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The International Writers Magazine
: Dreamscapes - Stories from North Africa

The Snake House
Sidi Cherkawi Benzahra

My Uncle Bushta lived in Wadzum, one of the greenest regions of Central Morocco. Umrbih River winds and twists up the center of that region and goes way up, somewhere beyond the Tadla Woods and the high mountains. Nobody from that region knew where the river comes from or where it goes into. When we were kids my father would always drive us there to visit my mother's side of the family and connect with the land and the animals and the local kids. In facts, whenever we went there, we came back home with an unforgettable story to tell or a useful experience to learn from.

One day my father was driving us there in his old, small French Citroen car, called Deux Cheveaux. By the way the car always broke down. Every morning my father would wake me up to help him start the car by pushing it down a hill. While I am pushing the car down, he would shift gears and the car would cough and pop, and would let out a lot of dirty smoke that I would inhale for breakfast. One day, for some unknown reason, I was tired to my bones and my father woke me up to push the car and I pushed it with all my might, but then after the car puffed and huffed, my heart started to play Jamaican drums in my chest. I couldn’t stand straight, but I could lie down on the ground and look at the morning, blue sky, thinking that I would die. My father came up to me and crouched down and said what’s wrong my son and I couldn’t talk to him because I was adjusting the inside of my chest so that I wouldn’t die. I told the story to my mom and my mom got so mad at my father and told him to never ask me to push his lousy, old car. Anyway, while he was driving us to Wadzum three men suddenly came out from the bushes and the embankment, and stood right there, in the middle of the road, waving for us to stop, waving as though they were stranded and needed help. My father slowed down the car to stop, but my mother, who was sitting right next to him, saw one of the guys carrying a big club, concealing it behind him. My mother screamed, don't stop! Don't stop! They’re thieves! And my father pushed down on the accelerator and the car went buzzing away in spite of its old age, almost crashing onto the men. The men jumped away from the path of the car and their clubs jumped off their hands and I could see them, clubs flying about the men and the men cussing and fussing, and I could see them all from the rear window as we were rapidly moving away. Even though we had that bad experience, my father kept on taking us to the country.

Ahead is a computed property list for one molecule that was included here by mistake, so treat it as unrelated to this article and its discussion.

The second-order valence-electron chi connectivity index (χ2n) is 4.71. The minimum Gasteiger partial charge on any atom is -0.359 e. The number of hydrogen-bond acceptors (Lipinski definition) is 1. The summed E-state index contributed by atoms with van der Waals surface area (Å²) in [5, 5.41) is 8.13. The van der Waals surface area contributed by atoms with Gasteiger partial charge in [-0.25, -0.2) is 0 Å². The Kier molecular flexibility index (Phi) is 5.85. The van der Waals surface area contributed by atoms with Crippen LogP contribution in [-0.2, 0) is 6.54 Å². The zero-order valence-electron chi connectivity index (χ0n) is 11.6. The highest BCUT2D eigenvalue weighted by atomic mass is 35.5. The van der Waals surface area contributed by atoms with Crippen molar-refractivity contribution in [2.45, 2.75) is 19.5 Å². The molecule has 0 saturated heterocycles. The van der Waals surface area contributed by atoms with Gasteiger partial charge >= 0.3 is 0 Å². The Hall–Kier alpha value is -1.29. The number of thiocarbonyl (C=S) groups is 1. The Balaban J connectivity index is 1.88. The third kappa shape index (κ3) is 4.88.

We lived in the capital city, Rabat, and every summer or two, we would go there to visit the family, eat good country food, and have a good time. I remember I used to swim the Umrbih River to cross to the other side. I would stretch my white, skinny legs down to the bottom of the river and I would feel the pebbles caressing the bottom of my feet. It felt so good floating over the pebbles, barely touching them, but I would sometimes get scared, because I had been once told by a local kid that if I kept on doing that, touching the pebbles with my feet, the water snakes that lurked around on the bottom of the river would get angry and they would reach for my toes and chop them off. I got scared when he told me that. I sometimes wiggled my toes when I went swimming, fearing the water snakes would nibble on them.